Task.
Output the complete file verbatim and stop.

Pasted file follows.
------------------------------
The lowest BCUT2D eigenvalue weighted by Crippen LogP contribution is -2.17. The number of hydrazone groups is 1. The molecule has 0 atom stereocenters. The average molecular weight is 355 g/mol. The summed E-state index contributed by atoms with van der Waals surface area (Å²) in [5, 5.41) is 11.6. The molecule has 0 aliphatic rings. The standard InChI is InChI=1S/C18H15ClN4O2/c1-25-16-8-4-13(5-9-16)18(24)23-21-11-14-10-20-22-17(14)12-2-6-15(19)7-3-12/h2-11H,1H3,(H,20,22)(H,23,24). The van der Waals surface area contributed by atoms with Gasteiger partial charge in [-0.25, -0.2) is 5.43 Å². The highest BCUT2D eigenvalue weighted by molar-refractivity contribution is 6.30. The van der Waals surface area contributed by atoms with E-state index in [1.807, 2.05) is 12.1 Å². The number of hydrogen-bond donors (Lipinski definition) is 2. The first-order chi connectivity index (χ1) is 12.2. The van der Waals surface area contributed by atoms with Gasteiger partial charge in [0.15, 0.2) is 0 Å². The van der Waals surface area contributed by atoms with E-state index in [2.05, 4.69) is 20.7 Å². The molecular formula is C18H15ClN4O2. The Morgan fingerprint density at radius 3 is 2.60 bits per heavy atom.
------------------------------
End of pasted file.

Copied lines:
The lowest BCUT2D eigenvalue weighted by Crippen LogP contribution is -2.17. The number of hydrazone groups is 1. The molecule has 0 atom stereocenters. The average molecular weight is 355 g/mol. The summed E-state index contributed by atoms with van der Waals surface area (Å²) in [5, 5.41) is 11.6. The molecule has 0 aliphatic rings. The standard InChI is InChI=1S/C18H15ClN4O2/c1-25-16-8-4-13(5-9-16)18(24)23-21-11-14-10-20-22-17(14)12-2-6-15(19)7-3-12/h2-11H,1H3,(H,20,22)(H,23,24). The van der Waals surface area contributed by atoms with Gasteiger partial charge in [-0.25, -0.2) is 5.43 Å². The highest BCUT2D eigenvalue weighted by molar-refractivity contribution is 6.30. The van der Waals surface area contributed by atoms with E-state index in [1.807, 2.05) is 12.1 Å². The number of hydrogen-bond donors (Lipinski definition) is 2. The first-order chi connectivity index (χ1) is 12.2. The van der Waals surface area contributed by atoms with Gasteiger partial charge in [0.15, 0.2) is 0 Å². The van der Waals surface area contributed by atoms with E-state index in [2.05, 4.69) is 20.7 Å². The molecular formula is C18H15ClN4O2. The Morgan fingerprint density at radius 3 is 2.60 bits per heavy atom.